The 26-year-old was on a trekking exhibition with his sister when the first earthquake hit and he described the event as frightening and violent.
�We were sitting outside our lodge in Dhunche waiting for lunch when the earthquake hit,� he said.
�We ran out on to the street and the ground started opening up.
�As the buildings shook we knew it was only sensible to run for our lives and exit the town.
�Nowhere was safe with a mountainous rise on one side of us and a steep cliff on the other.
�Rocks, soil and vegetation fell from above us as we left the town gates and tried to look for the safest place to go and then the earthquake subsided � it was the most terrifying two minutes of my life.�
The next three nights were spent in a refugee camp and while it was a terrible ordeal, Mr Williams said the open-hearted Nepalese hospitality eased the discomfort.
�Some townsfolk were making food for the entire camp, which swelled in numbers and others brought blankets and tents,� he said. �They did all of this with a friendly disposition and smiles on their faces, even though some people had lost their homes, friends, families and more.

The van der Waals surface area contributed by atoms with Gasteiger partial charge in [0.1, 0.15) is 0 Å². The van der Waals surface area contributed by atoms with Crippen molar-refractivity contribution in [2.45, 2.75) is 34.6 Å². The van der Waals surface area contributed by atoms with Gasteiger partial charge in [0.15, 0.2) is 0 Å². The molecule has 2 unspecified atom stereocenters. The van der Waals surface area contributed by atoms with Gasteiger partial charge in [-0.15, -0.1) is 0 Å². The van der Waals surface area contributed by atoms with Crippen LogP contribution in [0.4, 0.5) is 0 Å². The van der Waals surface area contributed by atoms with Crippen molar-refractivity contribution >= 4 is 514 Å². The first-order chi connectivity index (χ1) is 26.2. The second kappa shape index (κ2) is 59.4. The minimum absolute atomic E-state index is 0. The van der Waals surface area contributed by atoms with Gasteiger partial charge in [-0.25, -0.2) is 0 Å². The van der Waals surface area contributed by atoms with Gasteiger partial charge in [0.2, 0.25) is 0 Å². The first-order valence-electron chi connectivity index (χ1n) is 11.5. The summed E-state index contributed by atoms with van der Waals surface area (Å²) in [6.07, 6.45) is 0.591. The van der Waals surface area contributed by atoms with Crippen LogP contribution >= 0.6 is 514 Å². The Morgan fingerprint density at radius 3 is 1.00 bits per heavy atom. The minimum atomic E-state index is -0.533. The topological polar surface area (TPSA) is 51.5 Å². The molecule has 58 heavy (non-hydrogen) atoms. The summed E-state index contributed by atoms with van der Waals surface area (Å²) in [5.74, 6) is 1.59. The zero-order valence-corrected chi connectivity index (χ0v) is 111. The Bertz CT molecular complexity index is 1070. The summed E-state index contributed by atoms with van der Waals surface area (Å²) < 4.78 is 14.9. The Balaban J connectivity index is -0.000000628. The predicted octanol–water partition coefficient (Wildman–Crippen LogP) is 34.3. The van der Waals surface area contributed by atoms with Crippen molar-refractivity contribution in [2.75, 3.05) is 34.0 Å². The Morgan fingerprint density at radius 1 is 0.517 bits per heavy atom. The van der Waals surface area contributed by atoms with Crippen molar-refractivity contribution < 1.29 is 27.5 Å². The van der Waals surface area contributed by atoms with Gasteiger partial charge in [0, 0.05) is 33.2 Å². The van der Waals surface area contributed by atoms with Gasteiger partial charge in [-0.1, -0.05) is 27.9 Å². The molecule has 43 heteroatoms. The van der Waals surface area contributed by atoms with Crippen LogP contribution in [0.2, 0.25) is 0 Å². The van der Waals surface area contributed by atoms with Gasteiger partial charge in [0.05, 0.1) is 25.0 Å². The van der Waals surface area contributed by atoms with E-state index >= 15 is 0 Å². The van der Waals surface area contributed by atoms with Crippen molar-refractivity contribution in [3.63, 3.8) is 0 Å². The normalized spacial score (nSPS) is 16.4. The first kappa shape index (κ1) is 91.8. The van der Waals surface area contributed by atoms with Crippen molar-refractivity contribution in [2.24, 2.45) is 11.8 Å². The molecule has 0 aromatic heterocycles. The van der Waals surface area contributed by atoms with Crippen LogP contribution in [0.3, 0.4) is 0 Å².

�I feel indebted to them for all the help they provided during our time at the camp and along the treacherous road back to Kathmandu.�
Mr Williams is now organising a fundraiser on Saturday where $5 from every burger sold at Grill�d Scarborough will help raise much-needed funds for the Friends of Nepal charity.
�I fell in love with the country and its people,� he said.
�My holiday took an unexpected turn in the form of an earthquake and I was lucky to survive, but I love the environment and especially the people so much I would go back tomorrow if I could be of more use.�
Mr Williams also hopes to hold a fundraising music event this year.
WHAT: Nepal Burger Fundraiser
WHERE: 188 The Esplanade, Scarborough
WHEN: Saturday May 23